While BRC 1007 may be the oldest jeep with a direct DNA connection to the very first, it cannot be said to be the oldest surviving jeep. The Ford GP (Pygmy) pilot model and the Ford Budd-bodied pilot have earlier delivery dates of November 23, 1940, and both survive in private hands. It’s possible one or the other was built at an earlier date, but that could be difficult to prove, so the delivery dates have become the measure of age.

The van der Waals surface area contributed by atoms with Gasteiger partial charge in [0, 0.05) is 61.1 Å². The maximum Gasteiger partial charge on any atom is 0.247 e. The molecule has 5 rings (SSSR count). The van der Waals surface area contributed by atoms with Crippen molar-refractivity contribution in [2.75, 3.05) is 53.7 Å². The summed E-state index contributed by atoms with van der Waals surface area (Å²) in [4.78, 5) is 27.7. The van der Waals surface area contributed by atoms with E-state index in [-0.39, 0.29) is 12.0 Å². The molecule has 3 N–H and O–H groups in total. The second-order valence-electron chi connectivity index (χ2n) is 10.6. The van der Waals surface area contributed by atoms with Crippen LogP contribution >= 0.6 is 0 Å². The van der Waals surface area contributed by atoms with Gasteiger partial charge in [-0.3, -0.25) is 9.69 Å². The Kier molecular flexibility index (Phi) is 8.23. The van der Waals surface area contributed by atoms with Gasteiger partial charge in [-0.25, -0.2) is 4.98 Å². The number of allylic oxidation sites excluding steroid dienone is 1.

Here’s a vintage shot of a ’40 BRC under test by the Army in February of 1941. The engine was a 112ci Continental BY112 industrial flathead that made 45 net horsepower and 86 lb-ft of torque. It used an updraft carburetor and the distributor poked up through the head. The BY112 was a long-lived powerplant commonly seen in forklifts and stationary applications. It was built into the ’60s and parts are still readily available. A larger Hercules engine was considered by Bantam, but rejected due to the Army’s unrealistic original weight limits. Of the three competitors for a jeep contract, Bantam consistently met or came the closest to meeting those weight limits—unrealistic or not. Here’s a vintage shot of a ’40 BRC under test by the Army in February of 1941. The engine was a 112ci Continental BY112 industrial flathead that made 45 net horsepower and 86 lb-ft of torque. It used an updraft carburetor and the distributor poked up through the head. The BY112 was a long-lived powerplant commonly seen in forklifts and stationary applications. It was built into the ’60s and parts are still readily available. A larger Hercules engine was considered by Bantam, but rejected due to the Army’s unrealistic original weight limits. Of the three competitors for a jeep contract, Bantam consistently met or came the closest to meeting those weight limits—unrealistic or not.